Resign without notice and you may find yourself paying damages to your employer
By Howard Levitt
There’s a right and a wrong way to resign. And dramatically barging into the boss’s office and quitting, presuming that will put an end to whatever took place, isn’t the right way.
The concept of providing notice or severance to dismissed employees is commonly understood. However, few employees appreciate that they can be liable for damages to their employer for wrongful resignation and that they have a reciprocal obligation to provide reasonable notice to their employer.
A recent B.C. Court of Appeal case reiterated this. Peter Walker had been an employee of Consbec for five years when he abruptly he precipitously sent his supervisor a resignation letter and left the office, never to return. Consbec sued Walker, noting its losses in having to relocate two employees from Ontario to Kamloops to replace him. These damages included reimbursement for mileage, per diems and moving expenses.
The trial judge agreed, and ruled that Walker was obligated to give reasonable notice of his resignation. Consbec was awarded more than $56,000.
The B.C. Court of Appeal emphasized that the main purpose of reasonable notice is to provide employers with sufficient time to adjust to an employee’s departure. Although the trial judge never stated the amount of notice Walker should have provided, the Court of Appeal found that, in the circumstances, Walker was required to give Consbec a month’s notice.
That being said, the court significantly lowered the amount of damages owed to Consbec to $5,875, explaining that damages should have been assessed based on what Walker’s failure to give notice cost the company, not on the cost of Walker leaving the company, which would be the case even if notice was provided.
Despite the court lowering the amount of damages, the message is clear: Employees can be liable for failing to provide their employer sufficient notice of resignation and no one should assume the traditional two weeks is sufficient.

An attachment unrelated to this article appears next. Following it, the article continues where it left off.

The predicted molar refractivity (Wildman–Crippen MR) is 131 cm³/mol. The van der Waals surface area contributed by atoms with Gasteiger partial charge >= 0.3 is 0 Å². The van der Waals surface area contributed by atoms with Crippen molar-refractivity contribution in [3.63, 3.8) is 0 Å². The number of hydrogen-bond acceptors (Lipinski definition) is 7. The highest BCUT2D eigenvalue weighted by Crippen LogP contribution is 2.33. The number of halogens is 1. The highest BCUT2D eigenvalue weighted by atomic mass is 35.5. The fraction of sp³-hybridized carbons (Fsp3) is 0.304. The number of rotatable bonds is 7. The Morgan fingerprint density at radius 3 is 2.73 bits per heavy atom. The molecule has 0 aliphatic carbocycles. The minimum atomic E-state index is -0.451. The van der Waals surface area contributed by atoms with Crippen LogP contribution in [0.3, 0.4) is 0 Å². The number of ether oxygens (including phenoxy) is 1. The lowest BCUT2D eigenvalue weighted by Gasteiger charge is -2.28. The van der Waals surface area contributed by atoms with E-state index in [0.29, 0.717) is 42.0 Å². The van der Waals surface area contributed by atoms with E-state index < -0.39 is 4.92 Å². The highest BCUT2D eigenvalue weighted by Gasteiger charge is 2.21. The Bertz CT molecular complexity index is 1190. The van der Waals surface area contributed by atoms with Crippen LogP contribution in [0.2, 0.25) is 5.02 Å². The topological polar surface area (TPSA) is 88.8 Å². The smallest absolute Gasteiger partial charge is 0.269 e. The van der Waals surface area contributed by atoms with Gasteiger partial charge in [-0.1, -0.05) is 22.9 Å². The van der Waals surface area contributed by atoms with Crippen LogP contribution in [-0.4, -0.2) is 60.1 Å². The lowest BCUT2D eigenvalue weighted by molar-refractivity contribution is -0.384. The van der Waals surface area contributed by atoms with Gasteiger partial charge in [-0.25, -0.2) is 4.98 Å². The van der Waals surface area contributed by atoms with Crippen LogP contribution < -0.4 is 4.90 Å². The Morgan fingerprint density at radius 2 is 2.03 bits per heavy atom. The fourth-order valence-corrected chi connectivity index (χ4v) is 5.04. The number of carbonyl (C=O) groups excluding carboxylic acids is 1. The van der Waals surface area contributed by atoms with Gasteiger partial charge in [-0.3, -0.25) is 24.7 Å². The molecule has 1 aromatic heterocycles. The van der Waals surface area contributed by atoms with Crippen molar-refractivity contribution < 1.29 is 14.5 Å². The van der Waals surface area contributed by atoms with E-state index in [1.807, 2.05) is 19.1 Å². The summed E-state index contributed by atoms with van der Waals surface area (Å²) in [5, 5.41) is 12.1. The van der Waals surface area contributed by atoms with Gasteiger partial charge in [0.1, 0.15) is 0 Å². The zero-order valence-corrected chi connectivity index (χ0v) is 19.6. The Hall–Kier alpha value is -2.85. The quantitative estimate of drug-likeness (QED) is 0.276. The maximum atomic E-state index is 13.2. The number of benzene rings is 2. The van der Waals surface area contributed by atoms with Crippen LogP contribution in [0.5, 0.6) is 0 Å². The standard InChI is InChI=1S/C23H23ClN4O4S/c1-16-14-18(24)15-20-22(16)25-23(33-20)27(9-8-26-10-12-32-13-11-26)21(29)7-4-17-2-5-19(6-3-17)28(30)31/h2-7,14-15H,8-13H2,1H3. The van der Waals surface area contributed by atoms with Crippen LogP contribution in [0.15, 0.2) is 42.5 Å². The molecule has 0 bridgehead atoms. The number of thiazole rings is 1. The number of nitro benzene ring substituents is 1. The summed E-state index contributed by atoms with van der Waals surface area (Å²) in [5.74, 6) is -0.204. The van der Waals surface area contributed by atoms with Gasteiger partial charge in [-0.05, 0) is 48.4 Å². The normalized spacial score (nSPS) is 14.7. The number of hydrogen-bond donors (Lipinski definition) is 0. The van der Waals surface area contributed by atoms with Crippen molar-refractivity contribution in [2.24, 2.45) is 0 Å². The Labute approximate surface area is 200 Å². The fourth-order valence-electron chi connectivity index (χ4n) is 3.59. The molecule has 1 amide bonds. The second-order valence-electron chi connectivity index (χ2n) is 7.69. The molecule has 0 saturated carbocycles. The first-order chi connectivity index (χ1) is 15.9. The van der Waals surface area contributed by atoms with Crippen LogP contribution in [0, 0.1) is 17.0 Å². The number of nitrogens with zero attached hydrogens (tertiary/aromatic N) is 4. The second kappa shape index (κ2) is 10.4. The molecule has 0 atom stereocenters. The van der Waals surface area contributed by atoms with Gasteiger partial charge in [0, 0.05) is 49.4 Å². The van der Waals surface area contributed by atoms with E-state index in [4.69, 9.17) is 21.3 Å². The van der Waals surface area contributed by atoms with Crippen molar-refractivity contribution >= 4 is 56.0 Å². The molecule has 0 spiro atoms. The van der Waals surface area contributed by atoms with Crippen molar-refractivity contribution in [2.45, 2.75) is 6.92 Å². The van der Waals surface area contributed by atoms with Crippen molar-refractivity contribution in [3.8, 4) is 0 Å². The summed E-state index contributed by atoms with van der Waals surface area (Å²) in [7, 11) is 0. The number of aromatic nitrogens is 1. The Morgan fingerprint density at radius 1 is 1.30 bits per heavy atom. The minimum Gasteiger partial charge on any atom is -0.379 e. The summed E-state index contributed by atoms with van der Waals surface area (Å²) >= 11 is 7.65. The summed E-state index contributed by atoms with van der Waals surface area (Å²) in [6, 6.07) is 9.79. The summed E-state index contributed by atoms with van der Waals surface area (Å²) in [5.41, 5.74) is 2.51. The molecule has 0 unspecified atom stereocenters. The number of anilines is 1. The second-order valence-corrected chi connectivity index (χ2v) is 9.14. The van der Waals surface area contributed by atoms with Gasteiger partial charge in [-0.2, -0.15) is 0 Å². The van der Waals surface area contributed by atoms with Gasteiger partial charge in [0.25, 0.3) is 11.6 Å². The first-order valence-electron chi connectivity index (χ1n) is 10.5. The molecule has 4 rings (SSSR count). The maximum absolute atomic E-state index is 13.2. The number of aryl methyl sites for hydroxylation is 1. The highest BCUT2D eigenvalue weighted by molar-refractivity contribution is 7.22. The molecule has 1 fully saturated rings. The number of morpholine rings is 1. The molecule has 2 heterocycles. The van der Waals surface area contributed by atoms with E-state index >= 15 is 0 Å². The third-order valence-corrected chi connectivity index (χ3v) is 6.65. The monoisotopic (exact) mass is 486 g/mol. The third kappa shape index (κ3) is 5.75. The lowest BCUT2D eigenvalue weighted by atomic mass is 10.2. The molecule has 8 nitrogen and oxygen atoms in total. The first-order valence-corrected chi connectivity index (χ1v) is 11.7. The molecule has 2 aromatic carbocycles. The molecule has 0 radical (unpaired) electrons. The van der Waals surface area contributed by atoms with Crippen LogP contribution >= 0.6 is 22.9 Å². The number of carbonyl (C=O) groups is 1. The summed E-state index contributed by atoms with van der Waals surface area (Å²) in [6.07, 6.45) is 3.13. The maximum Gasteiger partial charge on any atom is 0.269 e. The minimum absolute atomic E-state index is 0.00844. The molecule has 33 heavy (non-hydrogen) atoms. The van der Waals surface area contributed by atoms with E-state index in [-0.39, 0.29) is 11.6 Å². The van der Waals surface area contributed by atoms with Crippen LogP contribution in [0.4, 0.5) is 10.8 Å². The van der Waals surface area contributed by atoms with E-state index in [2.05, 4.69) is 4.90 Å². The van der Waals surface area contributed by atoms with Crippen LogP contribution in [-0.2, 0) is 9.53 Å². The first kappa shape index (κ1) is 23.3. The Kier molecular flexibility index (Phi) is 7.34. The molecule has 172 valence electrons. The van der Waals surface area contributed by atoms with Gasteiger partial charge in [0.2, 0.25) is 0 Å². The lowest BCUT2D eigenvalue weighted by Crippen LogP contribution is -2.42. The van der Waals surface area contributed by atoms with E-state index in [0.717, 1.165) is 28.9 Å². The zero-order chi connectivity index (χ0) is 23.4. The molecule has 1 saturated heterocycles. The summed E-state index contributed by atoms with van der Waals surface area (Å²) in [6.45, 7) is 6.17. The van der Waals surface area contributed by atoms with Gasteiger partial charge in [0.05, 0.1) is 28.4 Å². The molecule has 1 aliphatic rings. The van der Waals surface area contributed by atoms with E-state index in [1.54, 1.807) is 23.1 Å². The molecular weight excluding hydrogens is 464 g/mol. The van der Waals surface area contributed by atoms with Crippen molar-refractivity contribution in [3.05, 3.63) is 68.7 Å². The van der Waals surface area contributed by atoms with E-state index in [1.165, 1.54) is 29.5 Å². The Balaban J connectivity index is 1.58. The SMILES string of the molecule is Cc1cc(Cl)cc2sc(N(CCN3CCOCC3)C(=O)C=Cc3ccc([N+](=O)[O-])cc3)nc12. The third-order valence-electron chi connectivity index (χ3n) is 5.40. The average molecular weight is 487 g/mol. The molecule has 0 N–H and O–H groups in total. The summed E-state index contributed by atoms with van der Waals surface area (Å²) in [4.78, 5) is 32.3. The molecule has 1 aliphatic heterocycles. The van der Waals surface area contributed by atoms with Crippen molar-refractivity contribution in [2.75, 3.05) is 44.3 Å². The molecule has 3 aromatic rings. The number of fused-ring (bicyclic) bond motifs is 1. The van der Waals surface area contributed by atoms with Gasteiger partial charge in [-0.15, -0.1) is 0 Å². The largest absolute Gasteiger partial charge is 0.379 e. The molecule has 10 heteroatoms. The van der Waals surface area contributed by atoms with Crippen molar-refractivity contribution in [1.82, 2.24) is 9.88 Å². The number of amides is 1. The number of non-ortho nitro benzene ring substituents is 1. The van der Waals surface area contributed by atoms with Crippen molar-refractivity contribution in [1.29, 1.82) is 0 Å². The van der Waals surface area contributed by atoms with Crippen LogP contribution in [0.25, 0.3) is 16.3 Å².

Here are some important lessons to be drawn from this case:
Do I have to give notice? As much as the idea of absconding from employment as soon as you resign is appealing, employers are just as deserving of notice as are you. The last thing you want is to have your employer sue you for damages. If your employment contract does not specify the amount of notice you are required to provide, your safest bet is to give as much advance notice as possible or negotiate a departure date with your employer.
How much notice are employees supposed to provide? Similar to the factors used to assess how much notice an employer is required to provide an employee, the appropriate notice period will depend on the employee’s duties, salary, length of service, and the time it would take the employer to hire a replacement or redistribute the work. It is important to note that Peter Walker was not considered a fiduciary. The amount of notice he would have been required to provide Consbec would have been significantly higher if he was.
Is it worth it for employers? Although employers can seek retribution for wrongful resignation, employers should first consider whether they have any recoverable damages. Damages must stem from the lack of notice of resignation specifically, and not from the cost of the employee leaving the company. Sometimes the savings from not having to pay that salary may outweigh the cost of the employee leaving. However, if an employee resigns precipitously and frivolously claims constructive dismissal, a counterclaim for wrongful resignation is worth considering.